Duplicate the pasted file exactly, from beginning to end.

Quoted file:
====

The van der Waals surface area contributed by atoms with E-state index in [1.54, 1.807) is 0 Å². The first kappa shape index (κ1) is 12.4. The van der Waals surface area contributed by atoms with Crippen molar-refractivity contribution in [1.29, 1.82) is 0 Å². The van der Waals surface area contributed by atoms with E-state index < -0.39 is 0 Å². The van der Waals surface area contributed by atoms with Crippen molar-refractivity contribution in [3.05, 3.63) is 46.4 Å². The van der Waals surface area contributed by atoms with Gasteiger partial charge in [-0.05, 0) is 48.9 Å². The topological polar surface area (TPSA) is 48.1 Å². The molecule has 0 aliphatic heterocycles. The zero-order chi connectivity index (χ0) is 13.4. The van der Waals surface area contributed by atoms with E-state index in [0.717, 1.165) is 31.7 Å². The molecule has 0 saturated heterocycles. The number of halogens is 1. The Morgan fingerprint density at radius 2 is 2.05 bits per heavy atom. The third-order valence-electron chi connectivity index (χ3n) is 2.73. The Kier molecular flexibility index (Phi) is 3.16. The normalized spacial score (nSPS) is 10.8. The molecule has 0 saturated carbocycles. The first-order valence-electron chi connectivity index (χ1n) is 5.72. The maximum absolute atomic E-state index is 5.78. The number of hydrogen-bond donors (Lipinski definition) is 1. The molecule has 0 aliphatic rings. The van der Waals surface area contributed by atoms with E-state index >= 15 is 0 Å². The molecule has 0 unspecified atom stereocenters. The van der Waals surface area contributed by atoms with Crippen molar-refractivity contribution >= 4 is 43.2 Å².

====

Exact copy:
The van der Waals surface area contributed by atoms with E-state index in [1.54, 1.807) is 0 Å². The first kappa shape index (κ1) is 12.4. The van der Waals surface area contributed by atoms with Crippen molar-refractivity contribution in [1.29, 1.82) is 0 Å². The van der Waals surface area contributed by atoms with E-state index < -0.39 is 0 Å². The van der Waals surface area contributed by atoms with Crippen molar-refractivity contribution in [3.05, 3.63) is 46.4 Å². The van der Waals surface area contributed by atoms with Gasteiger partial charge in [-0.05, 0) is 48.9 Å². The topological polar surface area (TPSA) is 48.1 Å². The molecule has 0 aliphatic heterocycles. The zero-order chi connectivity index (χ0) is 13.4. The van der Waals surface area contributed by atoms with E-state index in [0.717, 1.165) is 31.7 Å². The molecule has 0 saturated heterocycles. The number of halogens is 1. The Morgan fingerprint density at radius 2 is 2.05 bits per heavy atom. The third-order valence-electron chi connectivity index (χ3n) is 2.73. The Kier molecular flexibility index (Phi) is 3.16. The normalized spacial score (nSPS) is 10.8. The molecule has 0 saturated carbocycles. The first-order valence-electron chi connectivity index (χ1n) is 5.72. The maximum absolute atomic E-state index is 5.78. The number of hydrogen-bond donors (Lipinski definition) is 1. The molecule has 0 aliphatic rings. The van der Waals surface area contributed by atoms with E-state index >= 15 is 0 Å². The molecule has 0 unspecified atom stereocenters. The van der Waals surface area contributed by atoms with Crippen molar-refractivity contribution >= 4 is 43.2 Å².